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## Frustrating Work Experience: Forced to Pay Back Bonuses

Hello, I had a very frustrating experience at work today. The company I work for is forcing us to pay back 79% of the bonuses they paid us last month.

### Detailed Account of the Situation

The company I worked for was bought by another company in October of 2023. During the acquisition they decided to “grandfather” everyone’s hire dates from the previous company for calculation of benefits such as time off. Even though the acquisition didn’t finalize until mid-October, when I look at my official start date of the new company, it says May 2022. However, they decided not to honor these dates for calculation of bonuses that were already paid out at 100%.

Last month we had our annual reviews in which I was rewarded a significant bonus for meeting my objectives and going above and beyond many of them. I was very excited as I worked very hard and felt that it was a good reward for my hard work.

### The Unpleasant Email

Today during my shift everyone on my team and everyone that belonged to the previous company that was acquired by this new one, received an email stating that bonuses were overpaid because they calculated them wrong. The explanation that was given was that the whole bonus should have been prorated to the amount of time we were actually with the new company last year. So from mid-October to December. They said the math works out to receiving 21% of the bonus rather than the full 100% that we received. The company sent out a document explaining that it must be signed by April 19th that asks us to agree to paying back the 79% of the bonus over the next 3 months. This will be quite the significant drop in my paycheck and will be tough to budget for. My bonus was already spent and I don’t have the money to just pay it back.

### Legal Rights in Question

Do companies have the legal right to force us to pay this bonus back that was already promised and given to us?

Thank you to all those who read this.

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View Reference


  • apparent-evaluation

    If they *legitimately* made a mistake, then yes: you would have to pay back the money mistakenly given to you. What is your location? Since laws are different everywhere. And it does smell a little bit fishy, there are really two possibilities. Either this is a legitimate mistake. Or somebody found out and wants to unwind the clock. If the former then you would owe the money, if the latter you would not. Out of curiosity, what would happen if everyone refused to give the money back, would they fire everyone?

  • LTG-Jon

    I’ve negotiated agreements like that on both the buying and selling end. It’s really hard for me to believe that the “grandfathering” you mentioned wasn’t intended to cover calculation of bonuses. Do you know of anyone you work with who has legit access to the sales documents?

  • ToxicOstrich91

    Had you seen some sort of documentation beforehand informing you that the bonus would be prorated? If not, this comes across less as “We made a clerical error” and more as “We regret paying you so much.”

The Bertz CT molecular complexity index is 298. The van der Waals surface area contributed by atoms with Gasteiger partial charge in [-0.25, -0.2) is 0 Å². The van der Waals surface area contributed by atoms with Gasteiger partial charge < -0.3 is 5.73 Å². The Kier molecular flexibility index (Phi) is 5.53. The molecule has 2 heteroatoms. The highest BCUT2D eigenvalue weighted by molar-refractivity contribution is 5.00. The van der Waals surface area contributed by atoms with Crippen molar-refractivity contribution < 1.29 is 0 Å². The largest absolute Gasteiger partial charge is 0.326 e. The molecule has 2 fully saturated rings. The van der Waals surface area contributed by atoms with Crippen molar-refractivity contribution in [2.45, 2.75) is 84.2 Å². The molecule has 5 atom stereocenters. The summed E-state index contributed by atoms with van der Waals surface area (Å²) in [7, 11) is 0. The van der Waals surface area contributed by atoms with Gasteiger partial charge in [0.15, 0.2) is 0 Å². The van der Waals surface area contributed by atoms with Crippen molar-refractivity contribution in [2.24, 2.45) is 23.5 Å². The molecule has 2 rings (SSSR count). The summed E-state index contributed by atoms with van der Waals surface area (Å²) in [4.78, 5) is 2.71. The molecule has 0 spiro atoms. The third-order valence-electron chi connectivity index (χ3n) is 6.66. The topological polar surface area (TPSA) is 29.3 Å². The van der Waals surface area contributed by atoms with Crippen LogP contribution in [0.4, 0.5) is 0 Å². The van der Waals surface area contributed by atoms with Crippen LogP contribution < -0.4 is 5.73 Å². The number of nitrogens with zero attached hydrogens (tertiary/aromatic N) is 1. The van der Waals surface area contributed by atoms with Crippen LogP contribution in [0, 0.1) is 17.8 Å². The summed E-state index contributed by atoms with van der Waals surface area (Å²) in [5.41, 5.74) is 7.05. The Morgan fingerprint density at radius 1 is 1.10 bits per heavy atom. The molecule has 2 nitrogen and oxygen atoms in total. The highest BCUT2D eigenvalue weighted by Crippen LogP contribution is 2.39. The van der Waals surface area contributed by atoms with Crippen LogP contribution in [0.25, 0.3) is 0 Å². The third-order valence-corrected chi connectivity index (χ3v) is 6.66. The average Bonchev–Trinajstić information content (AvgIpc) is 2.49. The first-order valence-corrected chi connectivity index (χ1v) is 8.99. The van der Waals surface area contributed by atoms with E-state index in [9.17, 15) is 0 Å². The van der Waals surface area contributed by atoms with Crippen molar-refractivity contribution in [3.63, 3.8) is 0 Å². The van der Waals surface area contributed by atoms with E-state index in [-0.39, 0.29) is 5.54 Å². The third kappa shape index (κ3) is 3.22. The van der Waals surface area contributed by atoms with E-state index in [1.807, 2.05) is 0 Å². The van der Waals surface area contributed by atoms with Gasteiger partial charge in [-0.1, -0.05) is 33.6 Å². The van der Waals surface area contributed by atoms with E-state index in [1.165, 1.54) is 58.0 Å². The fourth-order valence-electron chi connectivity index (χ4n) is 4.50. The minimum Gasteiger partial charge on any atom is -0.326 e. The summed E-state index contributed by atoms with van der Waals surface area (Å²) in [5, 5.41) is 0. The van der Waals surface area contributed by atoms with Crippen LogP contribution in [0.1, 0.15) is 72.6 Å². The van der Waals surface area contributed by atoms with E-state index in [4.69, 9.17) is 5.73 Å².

I would not sign the letter, I’d immediately start looking for a new job, and I’d contact a labor and employment attorney the second they pay you less than your agreed upon rate if they try to take the money from you without consent.

  • Qbr12

    > The company sent out a document explaining that it must be signed by April 19th that asks us to agree to paying back the 79% of the bonus over the next 3 months.

    You should never sign anything without getting something for doing so. The fact that they need you to sign, means they cant do what they would like to do without your permission.

    Now, what you’re getting in this case may be continued employment, and you may find that valuable enough to be worth signing. But please do consider that you can never be *forced* to sign an agreement, you should always be getting *something*.

  • lsp2005

    I would look for a new job. If they need the cash back that much and that soon,  says to me they are potentially having a cash crunch. I would go to a headhunter now. I am really sorry. You may owe them the money depending upon the state and the wording of your contract. 

  • FunnyBunnyRabbit

    If they actually made a mistake, they can claw back. However the method of repayment is up for negotiation.

    I would recommend ‘pitching’ allocating future bonuses towards that amount due to prevent having to “repay”.

  • notevergreens

    Not a lawyer, but have a question: because they are asking for a signature to authorize repayment of the bonus, doesn’t that suggest that an employee’s agreement is required?

  • xpr1484

    Look if they are doing this they realize that all the workers who get affected are going to be extremely upset, so if they don’t care then they are probably planning to do a RIF later in the year anyways once they feel like the company is adequately transitioned. So I wouldn’t sign it, they’ll probably fire you but that’s probably going to happen soon enough anyways…but if you need the salary / benefits, sign it and start looking asap

  • jeffkarney

    Did you get laid off and have to reapply for your position after the acquisition? If not, there is no “grandfathering” You are working for the same company. Their argument of prorating doesn’t make sense.

  • ThurstonLlort

    I agree with others that this is a huge red flag that the new culture is toxic and the best path forward is to quietly look for a new job.